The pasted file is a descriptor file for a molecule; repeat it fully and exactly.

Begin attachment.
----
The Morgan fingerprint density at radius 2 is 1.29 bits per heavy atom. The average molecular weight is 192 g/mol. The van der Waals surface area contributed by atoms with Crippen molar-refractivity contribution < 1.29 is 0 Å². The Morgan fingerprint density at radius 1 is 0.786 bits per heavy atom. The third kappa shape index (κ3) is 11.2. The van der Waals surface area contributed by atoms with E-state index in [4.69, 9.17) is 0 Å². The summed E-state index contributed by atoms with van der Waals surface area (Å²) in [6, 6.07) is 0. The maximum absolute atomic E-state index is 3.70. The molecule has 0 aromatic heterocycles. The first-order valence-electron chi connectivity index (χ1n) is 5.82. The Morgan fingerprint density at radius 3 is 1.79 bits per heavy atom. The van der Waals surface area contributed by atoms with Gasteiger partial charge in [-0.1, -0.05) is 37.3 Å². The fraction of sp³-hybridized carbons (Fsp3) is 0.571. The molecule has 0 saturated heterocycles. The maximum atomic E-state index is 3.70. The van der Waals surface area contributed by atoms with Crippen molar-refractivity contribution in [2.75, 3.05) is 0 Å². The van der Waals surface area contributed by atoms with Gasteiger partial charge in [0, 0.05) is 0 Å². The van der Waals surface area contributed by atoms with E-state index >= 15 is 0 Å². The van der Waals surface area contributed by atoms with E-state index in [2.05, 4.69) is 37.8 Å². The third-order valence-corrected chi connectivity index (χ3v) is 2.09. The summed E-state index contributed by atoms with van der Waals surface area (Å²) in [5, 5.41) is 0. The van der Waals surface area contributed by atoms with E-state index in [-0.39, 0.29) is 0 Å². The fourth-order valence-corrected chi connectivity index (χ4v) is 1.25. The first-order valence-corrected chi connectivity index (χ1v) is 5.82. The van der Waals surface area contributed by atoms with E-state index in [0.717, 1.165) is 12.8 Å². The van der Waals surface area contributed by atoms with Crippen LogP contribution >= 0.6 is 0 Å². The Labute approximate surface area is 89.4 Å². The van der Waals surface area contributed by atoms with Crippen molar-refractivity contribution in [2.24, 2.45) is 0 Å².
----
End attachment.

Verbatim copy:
The Morgan fingerprint density at radius 2 is 1.29 bits per heavy atom. The average molecular weight is 192 g/mol. The van der Waals surface area contributed by atoms with Crippen molar-refractivity contribution < 1.29 is 0 Å². The Morgan fingerprint density at radius 1 is 0.786 bits per heavy atom. The third kappa shape index (κ3) is 11.2. The van der Waals surface area contributed by atoms with E-state index in [4.69, 9.17) is 0 Å². The summed E-state index contributed by atoms with van der Waals surface area (Å²) in [6, 6.07) is 0. The maximum absolute atomic E-state index is 3.70. The molecule has 0 aromatic heterocycles. The first-order valence-electron chi connectivity index (χ1n) is 5.82. The Morgan fingerprint density at radius 3 is 1.79 bits per heavy atom. The van der Waals surface area contributed by atoms with Gasteiger partial charge in [-0.1, -0.05) is 37.3 Å². The fraction of sp³-hybridized carbons (Fsp3) is 0.571. The molecule has 0 saturated heterocycles. The maximum atomic E-state index is 3.70. The van der Waals surface area contributed by atoms with Crippen molar-refractivity contribution in [2.75, 3.05) is 0 Å². The van der Waals surface area contributed by atoms with Gasteiger partial charge in [0, 0.05) is 0 Å². The van der Waals surface area contributed by atoms with E-state index >= 15 is 0 Å². The van der Waals surface area contributed by atoms with E-state index in [2.05, 4.69) is 37.8 Å². The third-order valence-corrected chi connectivity index (χ3v) is 2.09. The summed E-state index contributed by atoms with van der Waals surface area (Å²) in [5, 5.41) is 0. The van der Waals surface area contributed by atoms with E-state index in [-0.39, 0.29) is 0 Å². The fourth-order valence-corrected chi connectivity index (χ4v) is 1.25. The first-order valence-corrected chi connectivity index (χ1v) is 5.82. The van der Waals surface area contributed by atoms with E-state index in [0.717, 1.165) is 12.8 Å². The van der Waals surface area contributed by atoms with Crippen LogP contribution >= 0.6 is 0 Å². The Labute approximate surface area is 89.4 Å². The van der Waals surface area contributed by atoms with Crippen molar-refractivity contribution in [2.24, 2.45) is 0 Å².